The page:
Sunday, 3 February 2013

Silhouette research project - Regency period

I am delighted to be taking part in a joint project between the University of Brighton and The Regency Town House . The project is called Silhouettes, Fashion and Reality: 1750-1950 and it makes use of a large private collection of silhouettes. The purpose of the research is to date and contextualise the collections in historical and material culture settings. My area of research falls within the Regency period, 1810-1820, and the silhouettes I am using show only profiles of the head and shoulders. My silhouettes are all of women and they represent a range of ages which is leading me towards an exploration of the experiences of femininity in the period.

In terms of dress history, I am mainly looking at hats and bonnets and I am trying to make links from the silhouette collection to objects in museum collections and to contemporary fashion plates. Many  of my images are of older women in the home and therefore they are not necessarily wearing the latest fashions as depicted in Ackermann's Repository. Although the three white cotton plain caps shown half way down this page from Ackermann's (1818) are close to what I'm looking for.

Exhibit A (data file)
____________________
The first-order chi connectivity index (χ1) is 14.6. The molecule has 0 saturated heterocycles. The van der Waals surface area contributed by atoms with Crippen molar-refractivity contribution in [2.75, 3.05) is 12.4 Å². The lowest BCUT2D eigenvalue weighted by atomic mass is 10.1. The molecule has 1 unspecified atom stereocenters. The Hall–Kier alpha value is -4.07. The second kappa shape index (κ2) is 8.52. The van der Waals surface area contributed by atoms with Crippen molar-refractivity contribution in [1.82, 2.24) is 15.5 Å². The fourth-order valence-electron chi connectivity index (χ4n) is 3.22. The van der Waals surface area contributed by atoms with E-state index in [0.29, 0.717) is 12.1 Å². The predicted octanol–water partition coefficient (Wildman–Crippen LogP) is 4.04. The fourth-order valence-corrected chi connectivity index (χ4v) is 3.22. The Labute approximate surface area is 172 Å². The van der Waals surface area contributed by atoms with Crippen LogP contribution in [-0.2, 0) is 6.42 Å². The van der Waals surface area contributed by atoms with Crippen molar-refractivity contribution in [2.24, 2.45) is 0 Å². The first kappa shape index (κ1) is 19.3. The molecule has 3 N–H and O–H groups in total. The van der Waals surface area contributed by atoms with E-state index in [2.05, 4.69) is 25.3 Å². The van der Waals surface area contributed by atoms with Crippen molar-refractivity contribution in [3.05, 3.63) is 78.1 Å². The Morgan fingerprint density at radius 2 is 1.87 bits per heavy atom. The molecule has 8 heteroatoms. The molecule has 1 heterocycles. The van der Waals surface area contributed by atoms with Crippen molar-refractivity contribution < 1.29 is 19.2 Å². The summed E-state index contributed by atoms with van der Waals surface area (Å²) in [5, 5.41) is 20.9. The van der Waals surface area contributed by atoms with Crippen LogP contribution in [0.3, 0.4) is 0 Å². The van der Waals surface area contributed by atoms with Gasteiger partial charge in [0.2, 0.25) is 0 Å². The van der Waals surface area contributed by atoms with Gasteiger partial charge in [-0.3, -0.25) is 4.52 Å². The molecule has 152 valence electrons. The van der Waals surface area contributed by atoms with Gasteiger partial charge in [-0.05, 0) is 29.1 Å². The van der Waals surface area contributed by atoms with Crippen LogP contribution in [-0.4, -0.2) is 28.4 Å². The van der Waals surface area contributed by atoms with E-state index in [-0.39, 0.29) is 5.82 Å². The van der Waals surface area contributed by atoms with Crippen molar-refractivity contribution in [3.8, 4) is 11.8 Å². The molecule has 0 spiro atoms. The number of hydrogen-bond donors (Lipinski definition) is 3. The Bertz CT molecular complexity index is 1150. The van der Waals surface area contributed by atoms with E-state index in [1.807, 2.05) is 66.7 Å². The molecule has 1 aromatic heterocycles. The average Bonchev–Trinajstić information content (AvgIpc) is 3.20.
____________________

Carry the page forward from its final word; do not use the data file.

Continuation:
A cotton bonnet from the period 1812, Met Museum


As part of my research I am currently reading Regency Etiquette The Mirror of Graces (1811) written by 'a Lady of Distinction'! An amusing tale of beauty, elegance and taste originally written as a guide by the author for some women friends living in remote part of the West of England. A close attention to morality and manners runs throughout the book with warnings against actions likely to label a woman as a vain coquette or a slattern. According to the author, morality is conveyed by dress. 'Fine taste in apparel I have ever seen the companion of pure morals, while a licentious style of dress is a certainly the token of the like laxity in manners and conduct.' (p.19)


In complete contrast, Mary Wollstonecraft's book A Vindication of the Rights of Woman, 1792 (read online) (listen online)

“My own sex, I hope, will excuse me, if I treat them like rational creatures, instead of flattering their fascinating graces, and viewing them as if they were in a state of perpetual childhood, unable to stand alone." Mary Wollstonecraft



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